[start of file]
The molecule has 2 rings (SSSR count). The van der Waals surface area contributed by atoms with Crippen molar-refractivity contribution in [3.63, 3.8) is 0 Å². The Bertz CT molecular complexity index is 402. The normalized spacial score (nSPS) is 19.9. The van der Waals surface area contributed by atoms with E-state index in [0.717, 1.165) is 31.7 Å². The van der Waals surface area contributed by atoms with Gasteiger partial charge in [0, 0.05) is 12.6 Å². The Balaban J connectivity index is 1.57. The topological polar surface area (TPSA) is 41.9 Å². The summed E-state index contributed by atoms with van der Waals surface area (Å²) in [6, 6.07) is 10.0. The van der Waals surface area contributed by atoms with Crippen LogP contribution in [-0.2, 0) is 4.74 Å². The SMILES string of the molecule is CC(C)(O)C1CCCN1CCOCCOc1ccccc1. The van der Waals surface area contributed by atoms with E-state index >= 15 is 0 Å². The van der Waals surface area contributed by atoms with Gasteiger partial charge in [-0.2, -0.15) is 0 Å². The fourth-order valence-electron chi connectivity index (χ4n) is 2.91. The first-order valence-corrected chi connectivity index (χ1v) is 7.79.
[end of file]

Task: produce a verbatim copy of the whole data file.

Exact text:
The molecule has 2 rings (SSSR count). The van der Waals surface area contributed by atoms with Crippen molar-refractivity contribution in [3.63, 3.8) is 0 Å². The Bertz CT molecular complexity index is 402. The normalized spacial score (nSPS) is 19.9. The van der Waals surface area contributed by atoms with E-state index in [0.717, 1.165) is 31.7 Å². The van der Waals surface area contributed by atoms with Gasteiger partial charge in [0, 0.05) is 12.6 Å². The Balaban J connectivity index is 1.57. The topological polar surface area (TPSA) is 41.9 Å². The summed E-state index contributed by atoms with van der Waals surface area (Å²) in [6, 6.07) is 10.0. The van der Waals surface area contributed by atoms with Crippen LogP contribution in [-0.2, 0) is 4.74 Å². The SMILES string of the molecule is CC(C)(O)C1CCCN1CCOCCOc1ccccc1. The van der Waals surface area contributed by atoms with E-state index >= 15 is 0 Å². The van der Waals surface area contributed by atoms with Gasteiger partial charge in [-0.2, -0.15) is 0 Å². The fourth-order valence-electron chi connectivity index (χ4n) is 2.91. The first-order valence-corrected chi connectivity index (χ1v) is 7.79.